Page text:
Posted in honor of Vivien Leigh – a great beauty and a brilliant talent. One of the most admired and beloved women to ever grace the silver screen, Leigh became a legend despite having made less than twenty films in her career. She remains the screen’s greatest enchantress.
As Scarlett O’Hara in Victor Fleming’s, Gone with the Wind (1939)
“As God is my witness, as God is my witness they’re not going to lick me. I’m going to live through this and when it’s all over, I’ll never be hungry again. No, nor any of my folk. If I have to lie, steal, cheat or kill. As God is my witness, I’ll never be hungry again.”
“You sir are no gentlemen.”
As Myra Lester in Mervyn LeRoy’s, Waterloo Bridge (1940)
“I loved you, I’ve never loved anyone else. I never shall, that’s the truth Roy, I never shall.”
As Emma Lady Hamilton in Alexander Korda’s, That Hamilton Woman (1941)
“…and I forgot London, and the old ways. I was young. I healed quickly. I learned French and Italian, music and dancing. And one day, I had more than I ever dreamed of. I became his wife… Emma, Lady Hamilton.”
As Blanche DuBois in Elia Kazan’s, A Streetcar Named Desire (1951):
“A woman’s charm is 50% illusion.”
“But some things are not forgivable. Deliberate cruelty is not forgivable! It is the one unforgivable thing, in my opinion, and the one thing of which I have never, never been guilty.”
“I have always depended on the kindness of strangers.”
“Oh look, we have created enchantment.”
As Karen Stone in Jose Quintero’s, The Roman Spring of Mrs. Stone (1961)
“You see… I don’t leave my diamonds in the soap dish… and when the time comes when nobody desires me… for myself… I’d rather not be… desired… at all.”
[when asked to take over Joan Crawford‘s role in Hush…Hush, Sweet Charlotte (1964)] “No, thank you. I can just about stand looking at Joan Crawford’s face at six o’clock in the morning, but not Bette Davis‘.”
[on Warren Beatty] “He has the kind of magnetic sensuality you could light torches with.”
“I’m not a film star, I am an actress. Being a film star is such a false life, lived for fake values and for publicity.”
“I don’t know what that Method is. Acting is life, to me, and should be.”
“People think that if you look fairly reasonable, you can’t possibly act, and as I only care about acting, I think beauty can be a great handicap.”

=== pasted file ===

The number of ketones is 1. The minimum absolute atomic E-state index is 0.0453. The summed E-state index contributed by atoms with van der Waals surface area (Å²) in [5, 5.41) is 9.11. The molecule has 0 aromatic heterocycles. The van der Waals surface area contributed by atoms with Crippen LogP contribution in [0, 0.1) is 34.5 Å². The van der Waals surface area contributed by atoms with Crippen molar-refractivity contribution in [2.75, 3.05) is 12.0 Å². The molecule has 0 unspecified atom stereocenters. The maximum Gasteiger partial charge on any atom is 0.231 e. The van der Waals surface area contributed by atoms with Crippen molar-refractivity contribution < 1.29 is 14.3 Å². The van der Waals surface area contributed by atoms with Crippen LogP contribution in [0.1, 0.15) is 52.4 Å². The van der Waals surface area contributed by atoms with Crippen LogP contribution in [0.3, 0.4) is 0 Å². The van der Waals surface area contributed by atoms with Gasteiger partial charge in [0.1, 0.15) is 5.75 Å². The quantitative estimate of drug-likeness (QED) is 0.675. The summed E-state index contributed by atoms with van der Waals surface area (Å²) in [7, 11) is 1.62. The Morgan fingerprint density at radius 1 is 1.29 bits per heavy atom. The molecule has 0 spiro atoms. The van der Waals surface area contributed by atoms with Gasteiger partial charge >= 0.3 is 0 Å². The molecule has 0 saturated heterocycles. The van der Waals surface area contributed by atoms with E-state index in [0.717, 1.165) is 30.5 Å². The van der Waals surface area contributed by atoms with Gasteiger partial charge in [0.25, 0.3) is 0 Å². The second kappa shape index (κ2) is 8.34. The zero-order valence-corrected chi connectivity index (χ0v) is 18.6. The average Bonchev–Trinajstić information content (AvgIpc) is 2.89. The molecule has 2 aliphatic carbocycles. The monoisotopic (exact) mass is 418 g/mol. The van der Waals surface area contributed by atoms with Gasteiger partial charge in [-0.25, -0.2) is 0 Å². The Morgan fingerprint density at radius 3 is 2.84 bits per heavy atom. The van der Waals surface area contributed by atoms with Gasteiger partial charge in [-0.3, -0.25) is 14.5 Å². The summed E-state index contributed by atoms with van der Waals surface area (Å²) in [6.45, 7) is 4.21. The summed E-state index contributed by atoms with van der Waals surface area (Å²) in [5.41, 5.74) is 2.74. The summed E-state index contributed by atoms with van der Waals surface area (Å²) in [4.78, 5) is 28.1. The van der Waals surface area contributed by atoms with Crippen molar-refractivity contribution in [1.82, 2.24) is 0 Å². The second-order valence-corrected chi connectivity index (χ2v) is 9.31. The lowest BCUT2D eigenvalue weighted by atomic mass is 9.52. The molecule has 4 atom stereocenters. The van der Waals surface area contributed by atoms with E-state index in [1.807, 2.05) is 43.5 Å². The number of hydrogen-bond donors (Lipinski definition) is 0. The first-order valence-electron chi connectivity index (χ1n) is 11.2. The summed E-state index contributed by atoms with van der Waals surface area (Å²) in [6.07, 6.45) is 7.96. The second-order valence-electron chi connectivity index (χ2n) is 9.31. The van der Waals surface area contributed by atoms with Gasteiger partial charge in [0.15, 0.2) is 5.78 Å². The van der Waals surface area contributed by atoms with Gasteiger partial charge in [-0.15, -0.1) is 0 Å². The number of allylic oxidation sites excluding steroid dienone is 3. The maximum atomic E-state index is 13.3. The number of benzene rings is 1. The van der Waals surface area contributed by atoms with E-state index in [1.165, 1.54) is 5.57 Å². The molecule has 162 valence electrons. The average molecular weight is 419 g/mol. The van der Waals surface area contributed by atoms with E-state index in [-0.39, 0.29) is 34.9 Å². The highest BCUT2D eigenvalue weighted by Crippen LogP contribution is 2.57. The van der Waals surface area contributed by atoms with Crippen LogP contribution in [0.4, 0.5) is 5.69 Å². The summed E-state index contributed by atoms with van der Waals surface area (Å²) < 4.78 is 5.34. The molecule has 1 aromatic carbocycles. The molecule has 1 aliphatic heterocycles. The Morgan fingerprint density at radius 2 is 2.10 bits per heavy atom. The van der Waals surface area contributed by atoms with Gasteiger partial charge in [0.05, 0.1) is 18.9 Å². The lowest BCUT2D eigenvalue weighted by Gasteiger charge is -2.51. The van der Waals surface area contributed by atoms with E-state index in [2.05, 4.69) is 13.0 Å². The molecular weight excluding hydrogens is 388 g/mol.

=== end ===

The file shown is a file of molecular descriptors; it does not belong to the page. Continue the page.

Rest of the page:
“Sometimes I dread the truth of the lines I say. But the dread must never show.”
And, a special presentation…
From 1950 – Vivien Leigh and Laurence Olivier star in a Lux Radio Theater presentation of “Rebecca”
“Dear Lord, I’m so grateful I’m still loved.”
Be sure to watch Turner Classic Movies‘ day-long tribute to the Vivien Leigh in celebration of her centennial on Tuesday, November 5. Also, in case you haven’t heard a highly regarded new biography dedicated to the screen legend, Vivien Leigh: An Intimate Portrait by Kendra Bean of VivandLarry.com is now available anywhere books are sold.
This was an interesting quote: “Sometimes I dread the truth of the lines I say. But the dread must never show.”
With all of Vivien’s 100th Birthday activity, I’m finding that the more I learn about her the more I like her.
That quote kills me and brings to mind her Blanche DuBois immediately. To make a bigger impact I thought of following it with an image of an older Vivien, but honestly it broke my heart. She seemed to me such a fragile creature.
What a lovely tribute . Your slide show is hypnotic — I couldn’t stop looking! And the Lux Radio Theatre performance is an extra treat. I remember that Olivier really wanted Leigh for the movie, and was angry when she didn’t get it. I do think Leigh was much too gorgeous for the part of the mousy little Mrs. DeWinter, but boy she would have been great as Rebecca if she had ever been shown!
I am a great fan of Vivien Leigh. I found out about her in the 1960’s she was not only beautiful but a talented actress. The critics who could not see that beauty and talent could not be possible only had to look at Vivien Leigh. I especially liked her performance in a Streetcar named Desire such pathos on Vivien Leigh’s part. Unfortunately i learnt when i read a book on her life about her mental health problems which was very sad she suffered in extremes with this illness but she always tried to keep on going not to let her public down. I am also a fan of her ex-husband Laurence Olivier what an actor he was nothing seemed out of his reach regarding acting roles. It was very sad their union ended but quite honestly i think they still help each other in high regard right up to their deaths VL in 1967 and LO 1989.